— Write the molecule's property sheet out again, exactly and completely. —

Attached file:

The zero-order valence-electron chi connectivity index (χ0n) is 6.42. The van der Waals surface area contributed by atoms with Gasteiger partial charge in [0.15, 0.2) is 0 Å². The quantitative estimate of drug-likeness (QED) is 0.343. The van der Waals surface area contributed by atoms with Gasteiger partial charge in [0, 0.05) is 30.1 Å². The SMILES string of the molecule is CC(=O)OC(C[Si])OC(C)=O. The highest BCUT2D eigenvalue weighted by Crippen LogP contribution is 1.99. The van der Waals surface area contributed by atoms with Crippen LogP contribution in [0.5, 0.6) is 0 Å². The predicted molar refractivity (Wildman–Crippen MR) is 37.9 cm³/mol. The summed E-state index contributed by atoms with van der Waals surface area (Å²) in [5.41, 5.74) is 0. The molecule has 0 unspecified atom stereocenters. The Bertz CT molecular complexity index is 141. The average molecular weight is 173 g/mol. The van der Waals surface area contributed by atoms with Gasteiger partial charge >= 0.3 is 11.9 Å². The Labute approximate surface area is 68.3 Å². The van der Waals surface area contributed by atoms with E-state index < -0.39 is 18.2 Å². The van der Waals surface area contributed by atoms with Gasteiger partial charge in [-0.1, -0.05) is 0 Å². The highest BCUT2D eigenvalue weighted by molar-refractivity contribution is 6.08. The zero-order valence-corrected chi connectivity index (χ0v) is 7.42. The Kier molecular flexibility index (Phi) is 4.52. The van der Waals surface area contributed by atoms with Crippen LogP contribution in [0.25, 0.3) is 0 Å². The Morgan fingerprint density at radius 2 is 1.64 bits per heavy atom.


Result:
The zero-order valence-electron chi connectivity index (χ0n) is 6.42. The van der Waals surface area contributed by atoms with Gasteiger partial charge in [0.15, 0.2) is 0 Å². The quantitative estimate of drug-likeness (QED) is 0.343. The van der Waals surface area contributed by atoms with Gasteiger partial charge in [0, 0.05) is 30.1 Å². The SMILES string of the molecule is CC(=O)OC(C[Si])OC(C)=O. The highest BCUT2D eigenvalue weighted by Crippen LogP contribution is 1.99. The van der Waals surface area contributed by atoms with Crippen LogP contribution in [0.5, 0.6) is 0 Å². The predicted molar refractivity (Wildman–Crippen MR) is 37.9 cm³/mol. The summed E-state index contributed by atoms with van der Waals surface area (Å²) in [5.41, 5.74) is 0. The molecule has 0 unspecified atom stereocenters. The Bertz CT molecular complexity index is 141. The average molecular weight is 173 g/mol. The van der Waals surface area contributed by atoms with Gasteiger partial charge >= 0.3 is 11.9 Å². The Labute approximate surface area is 68.3 Å². The van der Waals surface area contributed by atoms with E-state index < -0.39 is 18.2 Å². The van der Waals surface area contributed by atoms with Gasteiger partial charge in [-0.1, -0.05) is 0 Å². The highest BCUT2D eigenvalue weighted by molar-refractivity contribution is 6.08. The zero-order valence-corrected chi connectivity index (χ0v) is 7.42. The Kier molecular flexibility index (Phi) is 4.52. The van der Waals surface area contributed by atoms with Crippen LogP contribution in [0.25, 0.3) is 0 Å². The Morgan fingerprint density at radius 2 is 1.64 bits per heavy atom.